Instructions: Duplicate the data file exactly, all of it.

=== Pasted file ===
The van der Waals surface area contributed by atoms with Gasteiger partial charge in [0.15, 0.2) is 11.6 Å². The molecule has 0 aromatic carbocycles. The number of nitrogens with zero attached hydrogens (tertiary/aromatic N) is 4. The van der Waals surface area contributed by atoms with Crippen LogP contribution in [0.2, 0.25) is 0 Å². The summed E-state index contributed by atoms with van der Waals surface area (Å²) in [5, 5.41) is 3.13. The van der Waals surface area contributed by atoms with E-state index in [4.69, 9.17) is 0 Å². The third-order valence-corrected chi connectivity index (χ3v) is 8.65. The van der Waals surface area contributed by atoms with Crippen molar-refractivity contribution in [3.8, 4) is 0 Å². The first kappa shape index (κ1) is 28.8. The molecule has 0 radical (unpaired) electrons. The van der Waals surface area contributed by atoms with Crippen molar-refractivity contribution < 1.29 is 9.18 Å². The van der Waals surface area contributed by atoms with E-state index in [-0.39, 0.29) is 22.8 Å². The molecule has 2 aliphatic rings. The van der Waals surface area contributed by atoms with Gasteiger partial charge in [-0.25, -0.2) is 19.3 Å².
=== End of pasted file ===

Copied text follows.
The van der Waals surface area contributed by atoms with Gasteiger partial charge in [0.15, 0.2) is 11.6 Å². The molecule has 0 aromatic carbocycles. The number of nitrogens with zero attached hydrogens (tertiary/aromatic N) is 4. The van der Waals surface area contributed by atoms with Crippen LogP contribution in [0.2, 0.25) is 0 Å². The summed E-state index contributed by atoms with van der Waals surface area (Å²) in [5, 5.41) is 3.13. The van der Waals surface area contributed by atoms with E-state index in [4.69, 9.17) is 0 Å². The third-order valence-corrected chi connectivity index (χ3v) is 8.65. The van der Waals surface area contributed by atoms with Crippen molar-refractivity contribution in [3.8, 4) is 0 Å². The first kappa shape index (κ1) is 28.8. The molecule has 0 radical (unpaired) electrons. The van der Waals surface area contributed by atoms with Crippen molar-refractivity contribution < 1.29 is 9.18 Å². The van der Waals surface area contributed by atoms with E-state index in [-0.39, 0.29) is 22.8 Å². The molecule has 2 aliphatic rings. The van der Waals surface area contributed by atoms with Gasteiger partial charge in [-0.25, -0.2) is 19.3 Å².